It was a marriage, if not of like minds, at least of heavenly bodies: B-movie queen Jayne Mansfield, 24, the squeaky-voiced Monroe wannabe with the 40-18-36 figure, and Mickey Hargitay, 29, the Hungarian former Mr. Universe. Mansfield, who shot to movie stardom in 1956’s The Girl Can’t Help It, met Hargitay when he was a beefcake chorus boy in a Mae West nightclub revue. The chemistry proved explosive.
In a premiere-like atmosphere, the two wed on Jan. 13, 1958, just five days after her divorce from publicist Paul Mansfield became final. Hundreds of fans hovered on the hillside above the glass-walled chapel in Portuguese Bend, Calif. And when the Hargitays arrived in Dallas to visit her relatives the next day, crowds thronged the airport to ogle her 10-carat diamond ring.
The honeymooning Hargitays held forth in a Hollywood mansion they called the Pink Palace, complete with heart-shaped pool. But soon after they moved in, Hargitay’s ex-wife asked for more child support, and the couple took reporters on tours of the bare mansion, claiming they were forced to sleep on a mattress on the floor. A month after the nuptials, they opened a Vegas act in which Mickey twirled a lightly clad Jayne overhead. Mansfield’s movie career was waning, but she was never in want of ink. The couple produced three well-publicized children (including daughter Mariska Hargitay, now 28, an actress), and once, at a Rome nightclub, Jayne made news by shimmying right out of her polka-dot dress.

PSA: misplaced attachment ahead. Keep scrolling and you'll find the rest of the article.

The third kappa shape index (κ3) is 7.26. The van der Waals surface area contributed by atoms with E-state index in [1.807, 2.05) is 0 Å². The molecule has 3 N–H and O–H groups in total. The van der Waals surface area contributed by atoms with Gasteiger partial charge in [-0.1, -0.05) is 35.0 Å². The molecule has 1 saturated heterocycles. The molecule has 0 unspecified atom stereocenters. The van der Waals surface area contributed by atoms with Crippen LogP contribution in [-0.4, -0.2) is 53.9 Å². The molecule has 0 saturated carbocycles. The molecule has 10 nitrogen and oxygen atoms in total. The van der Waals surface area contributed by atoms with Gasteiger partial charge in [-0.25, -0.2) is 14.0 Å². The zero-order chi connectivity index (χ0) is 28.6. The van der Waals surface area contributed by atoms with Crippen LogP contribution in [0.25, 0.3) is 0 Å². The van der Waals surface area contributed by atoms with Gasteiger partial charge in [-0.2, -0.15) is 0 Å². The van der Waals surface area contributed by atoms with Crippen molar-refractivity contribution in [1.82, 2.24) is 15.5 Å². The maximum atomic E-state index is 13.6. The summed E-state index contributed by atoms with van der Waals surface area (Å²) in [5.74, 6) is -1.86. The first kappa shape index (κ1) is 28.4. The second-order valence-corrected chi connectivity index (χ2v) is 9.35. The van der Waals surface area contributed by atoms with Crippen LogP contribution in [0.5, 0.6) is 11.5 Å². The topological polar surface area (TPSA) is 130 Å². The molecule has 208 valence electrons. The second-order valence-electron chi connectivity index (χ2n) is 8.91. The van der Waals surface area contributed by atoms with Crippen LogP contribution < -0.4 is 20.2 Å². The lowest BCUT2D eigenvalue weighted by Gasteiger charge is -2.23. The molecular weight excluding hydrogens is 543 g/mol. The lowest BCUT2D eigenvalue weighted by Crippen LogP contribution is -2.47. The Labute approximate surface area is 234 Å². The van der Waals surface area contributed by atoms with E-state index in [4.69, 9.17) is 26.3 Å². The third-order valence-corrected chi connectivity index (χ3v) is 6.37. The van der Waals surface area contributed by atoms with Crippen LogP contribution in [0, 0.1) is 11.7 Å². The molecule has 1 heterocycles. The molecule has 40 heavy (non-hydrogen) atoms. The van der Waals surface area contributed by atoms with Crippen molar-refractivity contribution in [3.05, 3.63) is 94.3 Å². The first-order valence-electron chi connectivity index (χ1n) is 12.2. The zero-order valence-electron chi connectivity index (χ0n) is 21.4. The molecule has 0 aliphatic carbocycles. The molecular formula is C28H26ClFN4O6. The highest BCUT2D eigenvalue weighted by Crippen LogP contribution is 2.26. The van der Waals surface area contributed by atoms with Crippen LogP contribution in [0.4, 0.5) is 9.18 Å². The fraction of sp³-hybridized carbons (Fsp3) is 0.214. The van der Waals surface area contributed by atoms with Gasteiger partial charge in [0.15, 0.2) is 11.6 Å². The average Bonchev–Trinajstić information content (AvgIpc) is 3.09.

The marriage went sour in 1962, following her affair with an Italian filmmaker. The couple divorced in ’63, reconciled that year — ”If you love a girl, you love her forever,” Hargitay said — and re-split. ”I have nothing more to say to you,” he reportedly once told her. ”You gave me a lot of bad publicity.”
Hargitay became a successful builder and lives quietly today in Bel Air with third wife Ellen Siano. Mansfield never found peace. She married and divorced director Matt Cimber, was photographed brawling in a Stockholm nightclub, and in 1967 died at age 34 in a car crash near New Orleans. (Contrary to popular myth, she was not decapitated.) ”Jayne seems to meet trouble halfway,” columnist Sheilah Graham once sniffed. As true in her marriage as her life.
Time Capsule: January 13, 1958
At the movies, Old Yeller jerked tears. James Cozzens’ By Love Possessed cast a big spell on book buyers, Danny and the Juniors sang ”At the Hop,” and Gunsmoke lassoed the No. 1 TV spot.